• What are the patterns you see between each? Are they things someone else told you about your writing or things you assumed entirely on your own?

Clearing Things Up

Now that you have some idea of the negative beliefs about your writing that bother you, let’s work on the one that bothers you the most. Of the negative things you’ve listed, is there one that sticks out to you as the most painful? Highlight that. Then you will ask, is it actually true? How do you know it isn’t true? Would you say this to a close friend?

Now that you’ve highlighted the one negative, let’s analyze the truth of it. Let’s work through the process using this example: I can’t write at all.

With the highlighted negative thing you’ve told yourself, answer the following question:

Is it actually true?

No it isn’t true that I can’t write.

How do you know it isn’t true?

Because I have written and published 10 books.

(Don’t start ruminating on how many reviews you don’t have or how much money you aren’t making right now. Neither of these things is a reflection on the quality of your writing.)

Would you say these things to a close friend?

No, I wouldn’t. In fact, I think it is horrible to say to my friend that she can’t write, because it isn’t true. I’d be angry at anyone for saying this to my friend.

When it is apparent that your negative belief is most likely not true and why, it can help you attack each negative belief you have with regard to your creativity.

Go back through each negative you wrote and ask/answer the questions for each one. Is it actually true? How do you know it isn’t true? Would you say these things to a friend?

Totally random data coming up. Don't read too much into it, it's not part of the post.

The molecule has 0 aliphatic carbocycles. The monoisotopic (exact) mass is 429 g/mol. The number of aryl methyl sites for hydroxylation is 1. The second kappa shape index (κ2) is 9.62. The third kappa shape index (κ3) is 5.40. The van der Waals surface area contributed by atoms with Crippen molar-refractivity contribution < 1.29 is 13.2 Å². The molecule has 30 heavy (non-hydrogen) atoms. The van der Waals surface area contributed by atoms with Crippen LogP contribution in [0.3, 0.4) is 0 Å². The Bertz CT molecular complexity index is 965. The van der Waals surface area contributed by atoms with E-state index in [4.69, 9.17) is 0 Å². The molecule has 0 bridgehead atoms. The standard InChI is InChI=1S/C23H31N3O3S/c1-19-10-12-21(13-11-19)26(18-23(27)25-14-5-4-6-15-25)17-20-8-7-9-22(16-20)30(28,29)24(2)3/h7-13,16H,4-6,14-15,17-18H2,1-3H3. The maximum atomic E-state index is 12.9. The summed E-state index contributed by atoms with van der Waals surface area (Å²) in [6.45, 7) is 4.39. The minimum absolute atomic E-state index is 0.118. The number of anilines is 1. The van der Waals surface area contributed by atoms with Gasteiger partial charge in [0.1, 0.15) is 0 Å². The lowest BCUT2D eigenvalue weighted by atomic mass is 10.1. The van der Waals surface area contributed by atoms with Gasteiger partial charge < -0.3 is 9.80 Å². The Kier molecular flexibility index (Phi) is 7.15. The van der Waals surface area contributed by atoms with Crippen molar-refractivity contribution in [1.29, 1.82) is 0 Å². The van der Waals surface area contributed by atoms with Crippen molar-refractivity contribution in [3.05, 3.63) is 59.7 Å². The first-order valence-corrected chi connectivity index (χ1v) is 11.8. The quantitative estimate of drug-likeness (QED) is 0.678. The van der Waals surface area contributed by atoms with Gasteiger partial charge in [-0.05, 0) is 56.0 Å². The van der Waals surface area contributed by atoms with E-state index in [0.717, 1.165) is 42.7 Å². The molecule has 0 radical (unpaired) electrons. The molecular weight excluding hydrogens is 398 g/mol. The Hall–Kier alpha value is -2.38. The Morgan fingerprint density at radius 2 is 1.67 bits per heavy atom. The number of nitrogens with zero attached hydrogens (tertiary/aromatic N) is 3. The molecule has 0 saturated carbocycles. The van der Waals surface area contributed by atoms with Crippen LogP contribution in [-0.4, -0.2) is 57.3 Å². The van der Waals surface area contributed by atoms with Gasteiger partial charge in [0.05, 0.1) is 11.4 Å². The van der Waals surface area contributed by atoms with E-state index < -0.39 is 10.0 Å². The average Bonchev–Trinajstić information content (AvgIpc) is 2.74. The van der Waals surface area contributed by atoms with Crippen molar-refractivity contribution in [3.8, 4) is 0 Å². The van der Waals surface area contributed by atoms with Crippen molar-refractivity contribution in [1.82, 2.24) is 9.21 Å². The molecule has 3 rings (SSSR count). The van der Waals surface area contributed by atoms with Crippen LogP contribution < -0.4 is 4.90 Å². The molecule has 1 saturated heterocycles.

Discover Your Benevolent Self

Now there is one more step to take, which is to take the negative things that bothered you and shift this thinking. What would a benevolent, loving self say to you? Basically, turn that negative into a positive.

Example: I can’t write at all.

Benevolent self: I am a talented writer with many stories to tell. I’m particularly good at telling XYZ type of stories.

Example: I can’t write historical fiction because it is hard to write and I was never any good at research.

Benevolent self: I love reading historical non-fiction. It fascinates me. Knowing that, I’d find reading research on the time period I want to write extremely interesting. I can research the time period(s) and facts I find intriguing with ease.

If you have difficulty getting to an uplifting statement, go for a middle ground that is neutral such as, “I enjoy writing stories. XYZ stories intrigue me the most.” This neutral ground points out to you that you enjoy writing and what you want to write, which is more encouraging and not a negative.

________________________

Denise A. Agnew is the award-winning author of over 69 novels and screenplays. Denise’s novels Love from The Ashes and Blackout were optioned for film/TV by Where’s Lucy? Productions, Bright Frontier Films and MDR Entertainment.  Denise is a Writer/Producer (Where’s Lucy? Productions, Happy Catastrophe Productions, Bright Frontier Films), a paranormal investigator, Reiki Master, and Certified Creativity Coach. As a creativity coach, Denise assists anyone in the creative arts to maintain lifelong creativity. You can find her at www.deniseagnew.com and www.creativepencoaching.com.

Laura Resnick

Laura Resnick is the author of the popular Esther Diamond urban fantasy series. A monthly columnist for Nink, she is also a past president of Ninc.